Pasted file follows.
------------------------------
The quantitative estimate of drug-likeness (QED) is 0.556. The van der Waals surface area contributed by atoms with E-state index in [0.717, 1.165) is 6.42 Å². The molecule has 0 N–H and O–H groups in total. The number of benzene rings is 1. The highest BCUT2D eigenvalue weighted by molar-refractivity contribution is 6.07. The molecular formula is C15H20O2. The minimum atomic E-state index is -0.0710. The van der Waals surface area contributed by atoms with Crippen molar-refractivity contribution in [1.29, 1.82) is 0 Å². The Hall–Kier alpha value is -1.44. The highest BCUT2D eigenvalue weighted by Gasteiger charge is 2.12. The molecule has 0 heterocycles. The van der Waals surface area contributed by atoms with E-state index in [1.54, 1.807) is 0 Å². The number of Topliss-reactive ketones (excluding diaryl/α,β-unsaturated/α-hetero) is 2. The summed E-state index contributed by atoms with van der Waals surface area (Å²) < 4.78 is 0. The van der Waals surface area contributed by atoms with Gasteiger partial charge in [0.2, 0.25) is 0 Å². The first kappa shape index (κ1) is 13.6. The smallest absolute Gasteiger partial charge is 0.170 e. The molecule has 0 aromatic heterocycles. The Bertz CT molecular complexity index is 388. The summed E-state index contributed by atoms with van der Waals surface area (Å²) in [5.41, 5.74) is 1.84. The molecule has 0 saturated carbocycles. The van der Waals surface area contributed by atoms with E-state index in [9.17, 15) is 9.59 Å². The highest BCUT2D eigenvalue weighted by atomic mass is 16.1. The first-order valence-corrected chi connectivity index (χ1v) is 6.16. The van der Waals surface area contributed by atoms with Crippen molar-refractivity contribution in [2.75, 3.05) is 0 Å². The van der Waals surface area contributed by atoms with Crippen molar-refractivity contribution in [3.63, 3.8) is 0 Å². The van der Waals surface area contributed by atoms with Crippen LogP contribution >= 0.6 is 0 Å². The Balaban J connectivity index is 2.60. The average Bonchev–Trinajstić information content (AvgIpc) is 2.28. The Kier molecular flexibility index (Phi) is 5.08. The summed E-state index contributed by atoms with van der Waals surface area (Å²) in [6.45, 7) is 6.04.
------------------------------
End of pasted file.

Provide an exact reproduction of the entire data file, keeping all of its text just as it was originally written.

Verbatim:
The quantitative estimate of drug-likeness (QED) is 0.556. The van der Waals surface area contributed by atoms with E-state index in [0.717, 1.165) is 6.42 Å². The molecule has 0 N–H and O–H groups in total. The number of benzene rings is 1. The highest BCUT2D eigenvalue weighted by molar-refractivity contribution is 6.07. The molecular formula is C15H20O2. The minimum atomic E-state index is -0.0710. The van der Waals surface area contributed by atoms with Crippen molar-refractivity contribution in [1.29, 1.82) is 0 Å². The Hall–Kier alpha value is -1.44. The highest BCUT2D eigenvalue weighted by Gasteiger charge is 2.12. The molecule has 0 heterocycles. The van der Waals surface area contributed by atoms with E-state index in [1.54, 1.807) is 0 Å². The number of Topliss-reactive ketones (excluding diaryl/α,β-unsaturated/α-hetero) is 2. The summed E-state index contributed by atoms with van der Waals surface area (Å²) < 4.78 is 0. The van der Waals surface area contributed by atoms with Gasteiger partial charge in [0.2, 0.25) is 0 Å². The first kappa shape index (κ1) is 13.6. The smallest absolute Gasteiger partial charge is 0.170 e. The molecule has 0 aromatic heterocycles. The Bertz CT molecular complexity index is 388. The summed E-state index contributed by atoms with van der Waals surface area (Å²) in [5.41, 5.74) is 1.84. The molecule has 0 saturated carbocycles. The van der Waals surface area contributed by atoms with E-state index in [9.17, 15) is 9.59 Å². The highest BCUT2D eigenvalue weighted by atomic mass is 16.1. The first-order valence-corrected chi connectivity index (χ1v) is 6.16. The van der Waals surface area contributed by atoms with Crippen molar-refractivity contribution in [2.75, 3.05) is 0 Å². The van der Waals surface area contributed by atoms with Crippen molar-refractivity contribution in [3.63, 3.8) is 0 Å². The van der Waals surface area contributed by atoms with Crippen LogP contribution >= 0.6 is 0 Å². The Balaban J connectivity index is 2.60. The average Bonchev–Trinajstić information content (AvgIpc) is 2.28. The Kier molecular flexibility index (Phi) is 5.08. The summed E-state index contributed by atoms with van der Waals surface area (Å²) in [6.45, 7) is 6.04.